Hollywood’s current brand-name obsession is a double-edged sword.
For every “Creed” we have tired retreads of material rejected over and over by the public … like ‘The Saint.’
We are yet again getting a remake of “The Saint,” the classic television series that starred Roger Moore and ran from 1962-1969. Talk to someone above a certain age and you might have a fair chance of finding a “Saint” fan. Below said age, though, and chances are the person will vaguely know the name, and that’s about it.
That minor recognition is what Paramount is hoping equates to a hit as they announced this week that “Bridgerton” star Rege-Jean Page will be taking on the lead in the upcoming reboot. The actor will portray Templar, also known as The Saint, a globe-trotting master thief.
“The Saint” is one of multiple baby boomer franchises Hollywood can’t stop throwing money at and people repeatedly can’t be bothered to see.
Most famously, there was the $60 million remake starring Val Kilmer. The 1997 flick has its fans, but it was ultimately a wash at the box office and with critics.
Its best pleasure is watching Kilmer wear ridiculous disguises and continue the sleepwalking tendencies he seemed to gain in “The Island of Dr. Moreau” and, to a lesser extent, “Batman Forever.”
That ‘90s failure was not enough for producers.
Two pilots failed to materialize in 2009 and 2011, and then the world was finally given “The Saint” in 2017. Originally intended as a new series, it was eventually dropped on VOD years after completion where it died a quick death.
Unoriginality is one thing, but force-feeding the public something you’ve already served multiple times – and they clearly don’t want it – is borderline insulting.
“The Saint” may have been brilliant back in the day. It may even be a perfect series that holds up well, but what need is there for this story to be told again…and again…and again?
At least some have tried to mine old franchises for something new and fresh. Sylvester Stallone shocked everyone with “Creed” and now it’s become its own bona fide series with an upcoming installment that reportedly doesn’t even involve Stallone’s Rocky Balboa in front of the camera.
David Chase’s “The Many Saints of Newark” also looks like an interesting new space for the man who brought us a series that still has not been matched to this day, “The Sopranos.”
“The Saint,” meanwhile, has become a title at this point that just causes eyerolls for most. A similar baby boomer-beloved franchise that has been ruined by the stink of Hollywood desperation is “The Fugitive.”
The ‘60s series was at least remade into the classic ‘90s thriller by the same name starring Harrison Ford and Tommy Lee Jones. The trick of taking the original show and turning it into a focused and tight two hour thriller was clever, and it worked. That film is arguably better known today than its predecessor.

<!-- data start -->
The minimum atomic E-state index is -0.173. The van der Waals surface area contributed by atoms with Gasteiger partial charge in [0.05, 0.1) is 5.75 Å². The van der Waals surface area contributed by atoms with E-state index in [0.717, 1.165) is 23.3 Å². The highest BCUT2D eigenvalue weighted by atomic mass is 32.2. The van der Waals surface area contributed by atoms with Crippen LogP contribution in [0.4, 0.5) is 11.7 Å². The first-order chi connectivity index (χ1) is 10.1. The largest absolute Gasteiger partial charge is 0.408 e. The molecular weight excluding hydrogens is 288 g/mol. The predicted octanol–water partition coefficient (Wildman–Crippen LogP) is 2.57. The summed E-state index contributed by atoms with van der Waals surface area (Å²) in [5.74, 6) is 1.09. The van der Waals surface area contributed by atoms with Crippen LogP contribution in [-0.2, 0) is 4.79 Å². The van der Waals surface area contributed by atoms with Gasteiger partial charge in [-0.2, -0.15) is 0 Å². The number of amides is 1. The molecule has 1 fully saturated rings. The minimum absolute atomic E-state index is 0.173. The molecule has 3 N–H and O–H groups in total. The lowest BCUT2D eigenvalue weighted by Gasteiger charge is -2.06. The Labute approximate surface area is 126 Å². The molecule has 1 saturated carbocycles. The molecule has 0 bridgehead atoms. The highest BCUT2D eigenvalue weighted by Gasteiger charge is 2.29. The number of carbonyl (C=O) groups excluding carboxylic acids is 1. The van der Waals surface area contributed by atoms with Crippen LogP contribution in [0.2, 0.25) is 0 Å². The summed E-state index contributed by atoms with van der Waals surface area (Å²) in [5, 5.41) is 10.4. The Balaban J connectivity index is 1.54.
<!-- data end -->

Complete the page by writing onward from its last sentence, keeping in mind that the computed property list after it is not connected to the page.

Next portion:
Then we got a sequel with “US Marshals,” a film that included Jones running in a chicken suit for no reason.
Then we got the short-lived Tim Daly series.
Don’t worry. Like “The Saint,” two failures wasn’t enough to stop them. That’s why we got last year’s “The Fugitive,” starring Boyd Holbrook and Kiefer Sutherland. It aired on the failed Quibi streaming service and it now lives on the Roku streaming channel for anyone who is curious how little effort studios put forth when they have a recognizable title.
The only real difference in the new ‘Saint,’ it would seem, is the casting of Page. He certainly has a fanbase from ‘Bridgerton’ and giving him a series makes sense, but why does it need to be yet another version of “The Saint?”
It’s as if producers refuse to acknowledge the messages moviegoers are giving them, and when they put their heads together to figure out why they keep getting the same results after doing the same thing over and over again, someone shouts: “Maybe the problem is that it’s been a bunch of white guys so far.”
Diversity in art is a great thing, especially with something consumed as often as film, but taking a story no one wants and swapping the race of a main character does not make for a good story. It’s just pandering nonsense, borne out of the same desperation that motivates producers to say, “Another version of ‘The Saint’? Let me just find my checkbook.”
Give Page and others something original, rather than a chance to be a footnote in bizarre franchise’s history.
And let’s not forget other Baby Boomer titles that failed to connect with crowds … again … like 2018’s “Robin Hood,” “2013’s “The Lone Ranger” and Guy Ritchie’s “King Arthur: Legend of the Sword” stinker (2017).
Luckily, there are independent producers creating great content out there, albeit with far fewer resources than before. Filmmakers like S. Craig Zahler, Taylor Sheridan and others have at least fought to bring something different and original to screens – to varying degrees of success.
At least they always take a big swing.
That’s what the public wants, Hollywood. Not every movie can be “The Avengers: Extended Trailer for the Next Sequel” or “Fast and Furious 11: Tokyo Drifting on the Moon.”
Some franchises deserve to be put out to pasture. “The Saint” is definitely one of them.